People who suffer from traumatic brain injuries often have a difficult path ahead of them. For some, this means learning how to do their job duties in different manners. Sadly, others won’t be able to return to work at all.
For those who are still able to work, certain accommodations may be necessary. Accommodations are meant to enable someone with a disability to still do their job duties. Taking the employee’s abilities and the changes that occurred because of their brain injury into account can help determine what accommodations are necessary.
What workplace accommodations are required?
The Americans with Disabilities Act notes that employers are expected to make reasonable accommodations for employees. These can’t place a heavy burden on the employer. Because of vast differences in what employers are capable of doing, accommodations are judged for reasonableness on a case-by-case basis.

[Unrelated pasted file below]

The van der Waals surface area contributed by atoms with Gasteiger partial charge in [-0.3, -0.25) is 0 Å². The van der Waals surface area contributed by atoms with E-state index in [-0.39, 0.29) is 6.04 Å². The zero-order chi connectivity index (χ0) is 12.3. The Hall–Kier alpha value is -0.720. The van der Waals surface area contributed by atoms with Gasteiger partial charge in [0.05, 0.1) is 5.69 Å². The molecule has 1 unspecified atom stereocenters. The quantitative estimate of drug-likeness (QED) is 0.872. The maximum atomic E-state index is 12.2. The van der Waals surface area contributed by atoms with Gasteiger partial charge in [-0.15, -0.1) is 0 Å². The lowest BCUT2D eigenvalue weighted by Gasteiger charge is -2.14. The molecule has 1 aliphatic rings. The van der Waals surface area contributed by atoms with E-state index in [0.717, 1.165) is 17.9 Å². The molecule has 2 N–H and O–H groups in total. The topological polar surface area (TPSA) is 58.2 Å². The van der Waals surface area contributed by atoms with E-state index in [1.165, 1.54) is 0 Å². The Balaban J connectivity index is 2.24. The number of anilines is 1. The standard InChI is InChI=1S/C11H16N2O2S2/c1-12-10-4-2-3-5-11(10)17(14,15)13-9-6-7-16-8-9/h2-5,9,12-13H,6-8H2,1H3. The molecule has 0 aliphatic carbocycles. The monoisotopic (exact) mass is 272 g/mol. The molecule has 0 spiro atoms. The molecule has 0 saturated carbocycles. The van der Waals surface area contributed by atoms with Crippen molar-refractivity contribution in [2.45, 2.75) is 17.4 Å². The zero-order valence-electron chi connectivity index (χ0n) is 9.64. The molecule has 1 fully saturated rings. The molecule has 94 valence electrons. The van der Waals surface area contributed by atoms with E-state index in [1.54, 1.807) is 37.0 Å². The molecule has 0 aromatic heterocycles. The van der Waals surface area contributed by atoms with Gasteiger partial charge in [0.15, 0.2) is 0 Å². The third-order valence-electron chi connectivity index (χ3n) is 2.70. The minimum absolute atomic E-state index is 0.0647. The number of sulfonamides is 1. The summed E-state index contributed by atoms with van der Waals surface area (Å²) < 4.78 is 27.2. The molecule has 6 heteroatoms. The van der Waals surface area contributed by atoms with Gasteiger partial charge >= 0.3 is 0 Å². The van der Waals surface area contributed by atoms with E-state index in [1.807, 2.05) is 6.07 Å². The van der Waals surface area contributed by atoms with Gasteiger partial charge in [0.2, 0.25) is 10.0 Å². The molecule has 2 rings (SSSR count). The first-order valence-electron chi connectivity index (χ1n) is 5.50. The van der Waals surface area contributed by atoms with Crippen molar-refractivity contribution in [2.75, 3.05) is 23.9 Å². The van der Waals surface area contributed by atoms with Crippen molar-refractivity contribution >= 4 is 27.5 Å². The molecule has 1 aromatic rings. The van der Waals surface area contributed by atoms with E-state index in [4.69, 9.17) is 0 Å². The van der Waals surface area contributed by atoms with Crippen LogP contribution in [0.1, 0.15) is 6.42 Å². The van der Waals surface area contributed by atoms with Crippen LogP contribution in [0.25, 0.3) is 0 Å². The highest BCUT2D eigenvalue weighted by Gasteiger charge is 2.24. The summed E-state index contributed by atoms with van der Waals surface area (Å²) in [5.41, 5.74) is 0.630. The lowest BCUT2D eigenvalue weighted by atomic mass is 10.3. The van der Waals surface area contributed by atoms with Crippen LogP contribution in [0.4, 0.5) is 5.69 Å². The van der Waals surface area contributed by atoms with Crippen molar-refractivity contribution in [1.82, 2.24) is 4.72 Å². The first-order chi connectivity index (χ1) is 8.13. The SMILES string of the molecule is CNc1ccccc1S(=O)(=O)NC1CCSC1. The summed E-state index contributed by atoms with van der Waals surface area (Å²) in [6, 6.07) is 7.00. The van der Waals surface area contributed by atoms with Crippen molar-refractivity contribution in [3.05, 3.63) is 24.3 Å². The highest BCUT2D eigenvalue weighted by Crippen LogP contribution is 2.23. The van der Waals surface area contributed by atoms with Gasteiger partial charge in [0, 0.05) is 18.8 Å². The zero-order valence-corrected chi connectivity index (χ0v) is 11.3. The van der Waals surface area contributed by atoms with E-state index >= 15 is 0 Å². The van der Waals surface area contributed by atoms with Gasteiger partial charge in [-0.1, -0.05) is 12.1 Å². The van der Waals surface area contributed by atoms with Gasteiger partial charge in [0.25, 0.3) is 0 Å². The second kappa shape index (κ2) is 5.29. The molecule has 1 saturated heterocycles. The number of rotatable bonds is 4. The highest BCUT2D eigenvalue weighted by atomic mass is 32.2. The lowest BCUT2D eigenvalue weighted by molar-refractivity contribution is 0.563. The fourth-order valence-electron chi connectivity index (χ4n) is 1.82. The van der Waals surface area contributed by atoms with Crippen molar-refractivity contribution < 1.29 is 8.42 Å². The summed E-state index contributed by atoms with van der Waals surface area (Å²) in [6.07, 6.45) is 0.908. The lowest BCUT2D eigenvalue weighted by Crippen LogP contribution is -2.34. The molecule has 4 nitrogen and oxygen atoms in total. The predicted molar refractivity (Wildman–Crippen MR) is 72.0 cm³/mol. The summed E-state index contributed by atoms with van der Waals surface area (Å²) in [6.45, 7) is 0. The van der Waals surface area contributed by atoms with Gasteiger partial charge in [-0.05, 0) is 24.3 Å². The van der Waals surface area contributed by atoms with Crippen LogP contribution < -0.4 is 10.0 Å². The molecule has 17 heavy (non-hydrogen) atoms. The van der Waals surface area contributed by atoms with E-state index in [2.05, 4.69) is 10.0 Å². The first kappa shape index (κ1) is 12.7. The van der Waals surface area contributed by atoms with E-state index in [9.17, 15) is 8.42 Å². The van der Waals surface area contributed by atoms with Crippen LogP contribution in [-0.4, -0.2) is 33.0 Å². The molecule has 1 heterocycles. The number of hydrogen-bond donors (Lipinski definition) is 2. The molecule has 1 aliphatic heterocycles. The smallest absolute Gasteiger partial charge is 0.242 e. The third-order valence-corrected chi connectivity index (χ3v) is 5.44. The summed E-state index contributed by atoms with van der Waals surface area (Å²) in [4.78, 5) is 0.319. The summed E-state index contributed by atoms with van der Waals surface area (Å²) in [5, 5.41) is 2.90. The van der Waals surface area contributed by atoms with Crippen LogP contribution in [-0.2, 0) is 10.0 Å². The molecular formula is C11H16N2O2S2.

Some common accommodations for a person who’s living with a traumatic brain injury include:
- Written instructions the person can refer to as they do their job duties
- Extra time to complete the work assigned to them
- Changing a work schedule to allow a person to work when they’re able
- Providing a mentor for the person to help with tasks
For some, the complications from their brain injury might be too great for them to work at all. Whether the individual has to cut back on their hours or leave their job completely, their financial situation is likely to go downhill. They may opt to pursue a claim for compensation if their traumatic brain injury was the cause of another person’s negligence. If the injury was due to an incident at work, worker’s compensation is likely where the person would turn for compensation.